Hemodynamic Instability: Solving the invisible problem

Spinal cord injury is a deceptively complex condition. For outsiders, it appears to be just an issue of paralysis, a weakening or loss of movement from the site of the injury downward, but for those living with the injury, paralysis is often the least of their worries. 

“Once your spinal cord is damaged your body loses the unconscious functions you take for granted,” Associate Professor Aaron Phillips says, “blood pressure stability, bladder and bowel control, sexual function; it all goes out the window.”

Aaron leads the Phillips Lab at the University of Calgary, focussing primarily on hemodynamic instability after spinal cord injury.

Hemodynamic instability is the inability of the body to maintain consistent blood flow and pressure. This instability leads to repeated hypotensive episodes; increasing the risk of stroke and heart disease, while seriously impacting recovery from spinal cord injury. Although pharmacological treatments are available, they increase the risk of complications and often have poor adherence. Aaron and his team wanted to find a solution that could directly target the injured system with high efficacy and negligible side effects.

They started with a rat model, tracking the descending pathways that regulate hemodynamics from the brain through to the spinal cord. Once the injury was introduced at T3, the neurological control of the cardiovascular system ended where the damage began. Using Kaha SNA and Pressure Telemeters they measured long-term concurrent activity from the sympathetic renal nerve and arterial blood pressure, revealing how the sympathetic and cardiovascular systems were interacting.

RVLM innervation in injured rat

 “It allowed us to understand how those systems responded to perturbations over time, in the normal daily living of freely moving animals.” Aaron says, “That insight was crucial in characterizing the model.”

With a solid foundation to work from, the team moved on to interventions. Each segment of the spine was stimulated, and the hemodynamic effect was measured in order to find the right area for an implant. Everything pointed them toward T12. Mimicking natural signals sent from the brain, they repeated the experiment; it worked even better. No matter the challenge they threw at it, their neuroprosthetic baroreflex was consistent; reliably stabilizing previously unstable hemodynamics.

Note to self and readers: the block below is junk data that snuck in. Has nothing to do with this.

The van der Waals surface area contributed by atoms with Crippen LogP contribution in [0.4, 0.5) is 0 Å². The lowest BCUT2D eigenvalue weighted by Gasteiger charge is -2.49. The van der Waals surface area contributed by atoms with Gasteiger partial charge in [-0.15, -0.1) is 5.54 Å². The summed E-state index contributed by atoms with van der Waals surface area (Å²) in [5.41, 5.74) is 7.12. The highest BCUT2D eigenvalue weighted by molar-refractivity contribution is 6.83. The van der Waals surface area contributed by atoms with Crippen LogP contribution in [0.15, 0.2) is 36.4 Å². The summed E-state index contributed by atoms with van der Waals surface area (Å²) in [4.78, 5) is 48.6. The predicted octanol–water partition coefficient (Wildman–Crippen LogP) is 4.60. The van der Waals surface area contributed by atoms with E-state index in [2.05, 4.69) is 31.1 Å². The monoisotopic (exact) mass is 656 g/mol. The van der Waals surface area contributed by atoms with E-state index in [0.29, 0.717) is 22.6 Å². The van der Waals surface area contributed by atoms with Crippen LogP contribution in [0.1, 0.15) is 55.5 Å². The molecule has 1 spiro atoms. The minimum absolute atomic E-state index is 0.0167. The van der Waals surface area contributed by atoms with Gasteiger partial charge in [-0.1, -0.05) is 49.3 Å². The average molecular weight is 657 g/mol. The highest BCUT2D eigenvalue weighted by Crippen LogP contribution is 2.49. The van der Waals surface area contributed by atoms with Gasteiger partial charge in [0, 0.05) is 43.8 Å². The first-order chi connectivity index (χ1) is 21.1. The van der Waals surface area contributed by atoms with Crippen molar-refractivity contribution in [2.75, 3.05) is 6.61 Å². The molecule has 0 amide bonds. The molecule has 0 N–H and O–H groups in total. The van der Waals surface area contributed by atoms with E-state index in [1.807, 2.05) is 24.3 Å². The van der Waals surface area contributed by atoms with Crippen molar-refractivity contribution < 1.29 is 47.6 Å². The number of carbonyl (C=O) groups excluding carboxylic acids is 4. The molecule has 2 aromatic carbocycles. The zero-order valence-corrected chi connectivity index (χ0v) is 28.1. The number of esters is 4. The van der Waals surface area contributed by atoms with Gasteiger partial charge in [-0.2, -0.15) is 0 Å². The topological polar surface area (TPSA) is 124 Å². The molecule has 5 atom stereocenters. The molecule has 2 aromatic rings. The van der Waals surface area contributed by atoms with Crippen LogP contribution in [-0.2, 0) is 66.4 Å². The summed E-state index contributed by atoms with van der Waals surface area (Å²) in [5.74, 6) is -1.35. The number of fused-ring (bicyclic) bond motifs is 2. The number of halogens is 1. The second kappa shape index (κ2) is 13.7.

a rat skeleton with T11-13 highlighted

That reliability hasn’t faltered, not after being adapted for use in non-human primates, or being adapted again for use in humans. In fact, with the long-term implantation of the neuroprosthetic, a human patient was able to end medical treatments for hemodynamic instability, and completely resolve their orthostatic hypotension. It’s life-changing.

“In research, you’re often gathering huge amounts of data, and you don’t get to see whether or not your experiments have worked until it’s all been analyzed,” Aaron says, “But the big finding here is that this just works. It elevates blood pressure every time, it works across species, it works in the acute and chronic setting; it just works.”

More on the Neuroprosthetic Baroreflex

Deep Dive: The science behind the Neuroprosthetic Baroreflex

 Squair, Jordan W., et al. “Neuroprosthetic Baroreflex Controls Haemodynamics After Spinal Cord Injury.” Nature, vol. 590, no. 7845, Jan. 2021, pp. 308–14. https://doi.org/10.1038/s41586-020-03180-w

Soriano, Jan Elaine, et al. “Longitudinal Interrogation of Sympathetic Neural Circuits and Hemodynamics in Preclinical Models.” Nature Protocols, vol. 18, no. 2, Nov. 2022, pp. 340–73. https://doi.org/10.1038/s41596-022-00764-w